Another category of multistep methods, known as Adams methods, are obtained from

t j1 t j1
r
y j1 y j f(t,y(t))dt y j a t dt
j
j
tj t j k j 0

Here the integration is carried out only on the last panel, while many function and
derivative values at equi-spaced points are considered for the interpolating polynomial.
Both open and closed integration are considered giving two types of formulas. The
integration scheme is shown in the fig. 2.3
x

x x

x x

x x
x x

t t
tj-1 tj-1 tj-3 tj-1 tj-1 tj tj+1
tj-3 tj tj+1
Fig. 2.3 Schematic diagram for open and closed Adams integration
formulas
The open integration of Adams formula gives Adams Bashforth formula while
closed integration gives Adams Moulton formula. Different degrees of interpolating
polynomials depending upon the number r of interpolating points give rise to formulae of
different order. Although these formulae can be derived in many different ways, here
backward application of Taylor series expansion is used for the derivation of second
order Adams Bashforth open formula.

Second Order Adams Bashforth open formula

For second order formula, consider degree of polynomial r=2 and points tj, tj-1and tj-2
are used in the following

t j1 t j1
2
y j1 y j f(t,y(t))dt y j a t dt
j
j
tj t j k j 0

Expanding left hand side in Taylor series as

y j1 y j h[fj fj h / 2 fj h2 / 6 ...]
(2.10)

f j f j1 f j
f j h O(h2 )
Also, h 2

Substitution and simplification yields second order Adams formula

3 1 5
y j1 y j h( fj fj1 ) h3 fj()
2 2 12 (2.11)

A fourth order Adams Bashforth formula can be derived on similar lines and it is written
as

55 59 37 9 251 5 iv
y j1 y j h( fj fj1 fj2 f j 3 ) h f ( )
24 24 24 24 720 (2.12)
Example 2.3: Apply Adams Bashforth method to solve IVP

y y 3t t 2 With y(0)=1 with h=0.1

Solution: With h=0.1 the computations are arranged in the table 2.7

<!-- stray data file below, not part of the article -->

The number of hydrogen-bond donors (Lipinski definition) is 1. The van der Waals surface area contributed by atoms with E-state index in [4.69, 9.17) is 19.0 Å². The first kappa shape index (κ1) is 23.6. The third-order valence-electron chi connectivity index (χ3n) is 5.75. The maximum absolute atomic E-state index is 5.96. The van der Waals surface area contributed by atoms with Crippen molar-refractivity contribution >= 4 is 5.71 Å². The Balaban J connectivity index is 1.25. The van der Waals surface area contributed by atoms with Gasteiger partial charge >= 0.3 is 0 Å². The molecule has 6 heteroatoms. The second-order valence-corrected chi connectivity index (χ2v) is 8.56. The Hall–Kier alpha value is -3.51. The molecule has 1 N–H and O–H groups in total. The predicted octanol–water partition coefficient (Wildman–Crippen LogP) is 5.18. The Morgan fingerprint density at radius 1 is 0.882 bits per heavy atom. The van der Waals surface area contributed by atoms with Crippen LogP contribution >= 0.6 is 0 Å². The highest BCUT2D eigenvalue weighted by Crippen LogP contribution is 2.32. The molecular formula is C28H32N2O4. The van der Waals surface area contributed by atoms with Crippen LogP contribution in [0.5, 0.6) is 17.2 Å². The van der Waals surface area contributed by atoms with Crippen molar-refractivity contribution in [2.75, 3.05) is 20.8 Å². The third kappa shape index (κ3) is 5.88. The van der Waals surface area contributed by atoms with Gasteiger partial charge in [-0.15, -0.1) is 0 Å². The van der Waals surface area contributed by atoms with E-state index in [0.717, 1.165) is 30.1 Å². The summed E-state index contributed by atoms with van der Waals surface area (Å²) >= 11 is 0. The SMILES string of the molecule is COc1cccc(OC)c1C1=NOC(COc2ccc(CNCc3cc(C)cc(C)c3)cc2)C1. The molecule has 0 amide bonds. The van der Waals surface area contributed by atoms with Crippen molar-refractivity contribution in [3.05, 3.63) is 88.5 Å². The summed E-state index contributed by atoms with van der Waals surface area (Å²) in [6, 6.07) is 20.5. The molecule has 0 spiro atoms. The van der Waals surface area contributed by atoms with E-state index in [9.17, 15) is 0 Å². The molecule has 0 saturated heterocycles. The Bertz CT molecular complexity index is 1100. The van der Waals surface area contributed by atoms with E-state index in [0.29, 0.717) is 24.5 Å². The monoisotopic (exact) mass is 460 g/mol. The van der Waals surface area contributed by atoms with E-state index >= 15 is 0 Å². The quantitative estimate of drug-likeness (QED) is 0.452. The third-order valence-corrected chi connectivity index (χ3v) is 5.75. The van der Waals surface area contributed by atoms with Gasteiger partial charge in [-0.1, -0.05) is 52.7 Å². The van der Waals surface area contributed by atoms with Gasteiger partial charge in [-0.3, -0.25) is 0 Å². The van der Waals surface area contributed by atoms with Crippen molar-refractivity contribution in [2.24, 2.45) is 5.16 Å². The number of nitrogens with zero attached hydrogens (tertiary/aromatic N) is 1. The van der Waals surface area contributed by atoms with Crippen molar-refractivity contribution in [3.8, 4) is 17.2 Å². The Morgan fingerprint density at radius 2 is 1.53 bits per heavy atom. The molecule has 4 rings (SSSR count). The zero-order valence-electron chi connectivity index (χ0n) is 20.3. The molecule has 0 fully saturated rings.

Exact
h k t y f(t,y)
solution

0.05 0 0 1 1
0.05 1 0.05 1.0550422 1.202542 Starting
0.05 2 0.1 1.1203418 1.410342
values
0.05 3 0.15 1.1961685 1.623669
0.05 4 0.2 1.2828053 1.842805 1.2828055

0.05 5 0.25 1.3805503 2.06805 1.3805508


Table 2.7: Apply Adams Bashforth method Example 2.3
Module 2

Lecture 4

Multi Step Methods

Adams Moulton method

Keywords: closed integration, local truncation error

Second Order Adams Moulton formula


Backward Taylor series is used for integrand in the closed integration formula:

t j1 t j1
2
y j1 y j f(t,y(t))dt y j a t dt
j
j
tj t j k j 0

y j y j1 h[fj1 fj1 h / 2 fj1 h2 / 6 ...]


(2.13)

y j1 y j h[fj1 fj1 h / 2 fj1 h2 / 6 ...]

f j1 f j fj1
f j1 h O(h2 )
h 2

Substitution and simplification yields second order Adams Moulton formula

1 1 1
y j1 y j h( fj1 fj ) h3 fj1 ()
2 2 12 (2.14)

Fourth order Adams Moulton formula can be obtained on similar lines:

9 19 5 1 19 5 iv
y j1 y j h( fj1 fj fj1 f j2 ) h f ()
24 24 24 24 720 (2.15)

A predictor corrector method is based on Adams integration formulas make use of


Adams Bashforth formula (2.12) as predictor while Adams Moulton formula (2.15) as
corrector. Milnes method is considered to be better due to smaller error terms.
However, Adams method is preferred due to instability of corrector formula in Milnes
method in some cases.
The predictor formula
55 59 37 9 251 5 iv
y j1 y j h( fj fj1 fj2 f j 3 ) h f ( )
24 24 24 24 720
The Corrector formula
9 19 5 1 19 5 iv
y j1 y j h( fj1 fj fj1 f j2 ) h f ()
24 24 24 24 720

Example 2.4 Solve IVP of example 2.3 by Adams predictor corrector Method
h k t y f(t,y)
Solution At t=0.20
0.05 0 0 1 1
0.05 1 0.05 1.0550422 1.202542
Starting
0.05 2 0.1 1.1203418 1.410342
values
0.05 3 0.15 1.1961685 1.623669
0.05 4 0.2 1.2828053 1.842805 predictor
0.05 5 0.2 1.2828055 1.842806 corrector
0.05 6 0.2 1.2828056 1.842806 corrector
Solution At t=0.25
0.05 1 0.05 1.0550422 1.202542
0.05 2 0.1 1.1203418 1.410342
Starting
0.05 3 0.15 1.1961685 1.623669
values
0.05 4 0.2 1.2828056 1.842806
0.05 5 0.25 1.3805506 2.068051 predictor
0.05 6 0.25 1.3805509 2.068051 corrector
0.05 7 0.25 1.3805509 2.068051 corrector
Table 2.8 Solution of IVP of Example 2.3 by Adams predictor corrector Method

Both the predictor and corrector formula have Local Truncation errors of order O(h5):

251 (5 )
y (t k 1 ) pk 1 y (1 )h5
720
19 (5 )
y (t k 1 ) y k 1 y (2 )h5
720

If fifth derivative is nearly constant and h is small then the error estimate can be
obtained by eliminating the derivative and simplifying as

19
y (t k 1 ) y k 1 y (tk 1 ) pk 1
270

Exercise 2
2.1 Consider the IVP
y e t y, y(0)=1
Compute solution at times t=0.05, 0.1 and 0.15 using RK4 by taking h=0.05. Use
these values to compute solution at t=0.2 0.25 and 0.3 using Milne-Simpson
method. Compare solution with the exact solution y (t 1)e t
2.2 Consider the IVP
y y t 2 , y(0)=1
Compute solution at times t=0.2, 0.4 and 0.6 using RK4 by taking h=0.2. Apply
Adams Bashforth method to compute solution at t=0.8 and 1.00